In my view, no amount of “supplement[ing],” to quote Newfoundland and Labrador (Treasury Board), 2011 SCC 62 at para 12, salvages the officer’s decision. The Regulations clearly require that only a “substantial” number of the duties be performed. That is the test. The officer in this case singles out only parts of two of the eight main duties from NOC 6211 and on that basis concluded that Ms. Benoit’s experience at the Granite did not qualify.
In Canada (Citizenship and Immigration) v. Grdan, 2014 FC 187, Justice Roy reiterated that the Federal Court is not there to pore through tribunal records to reach its own conclusion, stating that:
In the case at bar, we ended up at the hearing looking for evidence in the record and speculating as to what the Board may have meant. The reviewing court is not there “to supply the reasons that might have been given or make findings of fact that were not made”. It does not matter that the decision is rendered orally or after deliberations.
In Roshan v. Canada (Citizenship and Immigration), Justice Bell overturned a decision, stating that:
These unanswered questions lead me to conclude that, while the decision may be within a range of possible, acceptable outcomes, it is not defensible in respect of the facts and law. Furthermore, in my view, while there may be some degree of transparency in the Officer’s approach, I find the reasons neither justifiable, nor transparent.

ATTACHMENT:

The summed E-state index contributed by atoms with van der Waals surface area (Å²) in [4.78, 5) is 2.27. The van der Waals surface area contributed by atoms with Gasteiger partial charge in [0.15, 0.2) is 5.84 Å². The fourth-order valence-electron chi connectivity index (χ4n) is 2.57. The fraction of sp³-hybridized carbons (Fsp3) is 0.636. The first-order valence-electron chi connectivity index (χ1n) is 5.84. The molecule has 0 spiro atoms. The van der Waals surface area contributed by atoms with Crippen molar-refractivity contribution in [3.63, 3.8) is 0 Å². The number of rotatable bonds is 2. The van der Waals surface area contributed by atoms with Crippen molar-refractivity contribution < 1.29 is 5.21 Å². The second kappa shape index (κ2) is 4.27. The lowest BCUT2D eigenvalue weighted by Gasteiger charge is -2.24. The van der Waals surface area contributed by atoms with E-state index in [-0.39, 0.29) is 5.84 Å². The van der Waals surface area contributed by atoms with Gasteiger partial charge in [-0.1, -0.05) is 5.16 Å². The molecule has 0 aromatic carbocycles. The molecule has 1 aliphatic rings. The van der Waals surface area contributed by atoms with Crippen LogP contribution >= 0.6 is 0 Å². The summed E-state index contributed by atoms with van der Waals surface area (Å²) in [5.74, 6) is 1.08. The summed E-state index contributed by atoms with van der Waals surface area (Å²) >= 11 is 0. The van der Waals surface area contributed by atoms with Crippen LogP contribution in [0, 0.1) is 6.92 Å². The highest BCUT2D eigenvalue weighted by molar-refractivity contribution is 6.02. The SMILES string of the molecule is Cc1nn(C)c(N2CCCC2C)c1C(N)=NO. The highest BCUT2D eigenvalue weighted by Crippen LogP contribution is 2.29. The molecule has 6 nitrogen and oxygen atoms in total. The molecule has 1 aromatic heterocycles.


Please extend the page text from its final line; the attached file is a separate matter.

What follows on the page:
In reaching this conclusion, I am mindful of the fact that this Court should not unnecessarily parse the Officer’s decision and that I should consider whether there is, in the record, evidence upon which the Officer could have reasonably reached the conclusion she did. Because of my unanswered questions and my inability to divine how the Officer chose to disregard key evidence from Mr. Onley and the Department of State, I am unable to apply Newfoundland Nurses to save the impugned decision.